black Hole

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(technical definition of a black hole in english: an object whose Schwarzschild radius exceeds is diameter. the Schwarzschild radius being the distance away from the object at which light can still escape.)

cimni te junta, or 'infinite gravity-field'

{xekri kevna} (whyever not?) (Well, for starters, it's not black & it's not a hole. The terms of tanru must be literal. {fu'epe'a xekri kevna fu'o} borrows the English kenning, but Lojbanists might not feel the same way about this metaphor, conjuring as it does "The Black Hole of Calcutta" & all sorts of fairy tale hiddenness. But they might prefer a term that actually describes what it's talking about...)

Who said the terms of tanru must be literal? Whoever they are they need to take a good read of the tanru chapter of the Book and stop spreading that bs.

(Now, now. Chapter 2, Section 9 says: "In general, however, the meaning of a tanru is determined by the literal meaning of its components, and not by any connotations or figurative meanings." Too bad a lot of the examples which follow, violate this dictum.)

Meanwhile, p. 275 states, while discussing the tanru "gerku zdani", that the relationship between gerku and zdani "can be as complicated as 'The other day gerku1 chased Socks, who is owned by Chelsea Clinton, who is the daughter of Bill Clinton, who lives in zdani1'. If that's valid, I am quite sure "xekri kevna" is just fine.

Unless I have misunderstood the issue, I feel like in the "gerku zdani" the main thing described in the x1 place of the relation is really a lo zdani, and the modifier is really related to a lo gerku. Then okay, "xekri" is a valid modifier for "black hole", but "kevna" just cannot apply for a black hole. A black hole is simply not a "lo kevna".

  1. A black hole is literally a hole in spacetime. le sizykevna cu mapti
    • (I wish it were that simple. Modern physics is actually a system of mathematical metaphors which seem to describe the things that happen to us, pretty closely; but for all that, these are only metaphors. Then, of course, the term "black hole" was devised in order to allow us to visualize the math. What's really there is quite beyond language...and certainly not a kevna be zo'e.)
      • You gave no reason why "kevna" is inapplicable, but you tried to distract us with irrelevancies. No physical phenomena is beyond language. And to imply that there is any system of concepts more real or accurate than the mathematical models used by physics is simply silly, requiring a non-empirical epistemology. --la xod
  1. Since a zdani1 can be a lo zdani, a le zdani, or even a la zdani, the same freedom must be applied to tanru.(See balcukta debate, and I'll say it again: leka cimni zifre cu se jdima leka cimni se toljimpe -- nitcion.)
  1. Lojban is clearly incomplete with cmavo that refer to spacetime but no gismu or lujvo for "spacetime". --xod
    • caljoicabna or caljoitei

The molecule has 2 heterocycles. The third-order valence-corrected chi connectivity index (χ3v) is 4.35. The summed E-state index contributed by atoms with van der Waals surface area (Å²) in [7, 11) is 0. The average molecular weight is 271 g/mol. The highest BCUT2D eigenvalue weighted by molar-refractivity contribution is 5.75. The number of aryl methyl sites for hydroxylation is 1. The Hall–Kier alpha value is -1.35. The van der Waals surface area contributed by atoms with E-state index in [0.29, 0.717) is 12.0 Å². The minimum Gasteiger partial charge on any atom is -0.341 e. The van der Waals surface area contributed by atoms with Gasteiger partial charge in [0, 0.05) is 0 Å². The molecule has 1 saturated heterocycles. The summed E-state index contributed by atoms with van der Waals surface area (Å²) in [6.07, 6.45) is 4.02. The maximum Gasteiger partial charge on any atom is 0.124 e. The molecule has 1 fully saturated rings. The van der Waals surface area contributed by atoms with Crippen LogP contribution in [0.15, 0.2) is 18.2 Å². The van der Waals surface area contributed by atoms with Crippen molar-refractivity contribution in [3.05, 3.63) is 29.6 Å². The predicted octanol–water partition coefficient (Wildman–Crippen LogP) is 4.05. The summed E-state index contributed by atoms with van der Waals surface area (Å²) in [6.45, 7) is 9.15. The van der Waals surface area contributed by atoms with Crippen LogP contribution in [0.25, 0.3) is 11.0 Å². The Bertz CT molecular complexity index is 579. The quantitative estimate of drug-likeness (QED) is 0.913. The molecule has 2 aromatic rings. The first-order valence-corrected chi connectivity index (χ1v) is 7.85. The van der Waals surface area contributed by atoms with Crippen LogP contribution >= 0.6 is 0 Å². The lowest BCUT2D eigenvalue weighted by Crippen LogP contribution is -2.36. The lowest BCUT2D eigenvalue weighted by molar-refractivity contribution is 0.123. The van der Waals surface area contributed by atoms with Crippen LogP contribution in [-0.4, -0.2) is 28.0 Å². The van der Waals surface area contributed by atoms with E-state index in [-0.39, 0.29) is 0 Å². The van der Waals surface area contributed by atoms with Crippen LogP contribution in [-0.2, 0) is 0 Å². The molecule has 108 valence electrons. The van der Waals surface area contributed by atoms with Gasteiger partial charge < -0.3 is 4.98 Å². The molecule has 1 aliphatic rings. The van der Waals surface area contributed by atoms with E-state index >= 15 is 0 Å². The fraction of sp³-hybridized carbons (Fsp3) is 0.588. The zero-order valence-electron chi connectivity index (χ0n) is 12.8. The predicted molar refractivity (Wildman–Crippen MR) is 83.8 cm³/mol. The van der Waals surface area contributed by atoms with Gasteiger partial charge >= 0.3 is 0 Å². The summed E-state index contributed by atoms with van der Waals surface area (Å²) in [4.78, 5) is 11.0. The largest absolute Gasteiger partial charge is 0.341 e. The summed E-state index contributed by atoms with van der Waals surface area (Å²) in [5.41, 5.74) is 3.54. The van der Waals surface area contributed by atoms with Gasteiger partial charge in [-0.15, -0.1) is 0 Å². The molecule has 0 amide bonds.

(This is a good example of the debate between hardliners and the "naturalists".)

I may be a tavlykai ("naturalist"; "toffee-liner", whatever), but I think that calling a black hole a kevna is silly. It has to be, as mentioned above, a kevna be zo'e to be a kevna. What is it a hole in? The fabric of space? Show me a piece of this alleged fabric of space and I will believe that it really is a kevna. Let's check the Ultimate Reference here:

9.6) sutra tavla


would not necessarily imply any trickery or deception, unlike the English

idiom, and a

9.7) jikca toldi

social butterfly

must always be an insect with large brightly-colored wings, of the family

Lepidoptera .

I think that means a xekri kevna is a kevna. -- mi'e. .kreig.daniyl.'

How about targalxe or majgalxe?

I think that people are giving up and trying to resort to highly metaphorical terms far too quickly. Further, they're letting themselves get wrapped up in converting "black hole" into Lojban, rather than converting the meaning.

  • And I think that people are falling back way too quickly on definitions when they lack the creativity to come up with a good metaphor. This ought to be the traditional hardline position, by the way -- intuitive brilliance is better than stodgy pedestrianism. The main problem with {xekri kevna} is that is borrowed unthinkingly from English, rather than reinvented within Lojban, as , say, somthing from {gusni}and {pinfu} (not really a suggestion).pc

le ba'o tarci

Cute, but there are other things which are ba'o tarci. White dwarves (and their companion remenant, planetary nebulae), as well as neutron stars (and their subclass of pulsars), and possibly brown dwarves which were formed from normal stars by having enough mass sucked off from a companion star. See Astronomy. --Jay

my latest idea, which turned out awfully big, is to encode the idea of "avoiding-speed beyond-light" -> rivbi ni sutra kei gusni bo bancu -> rivnilsutygu'ibancu. unusable, except maybe to cei it to something more metaphorical. but a step in the right direction, IMO.

cliva is probably better than rivbi, in fact, and has nicer rafsi, and we don't really need to mention the speed, so, we want to describe something which light can't leave: gusni na'e kakne se cliva (or some such similar tanru).


In Russian, the expression translates as "frozen star", because in Russian "black hole" is a vulgarism. So: lektarci.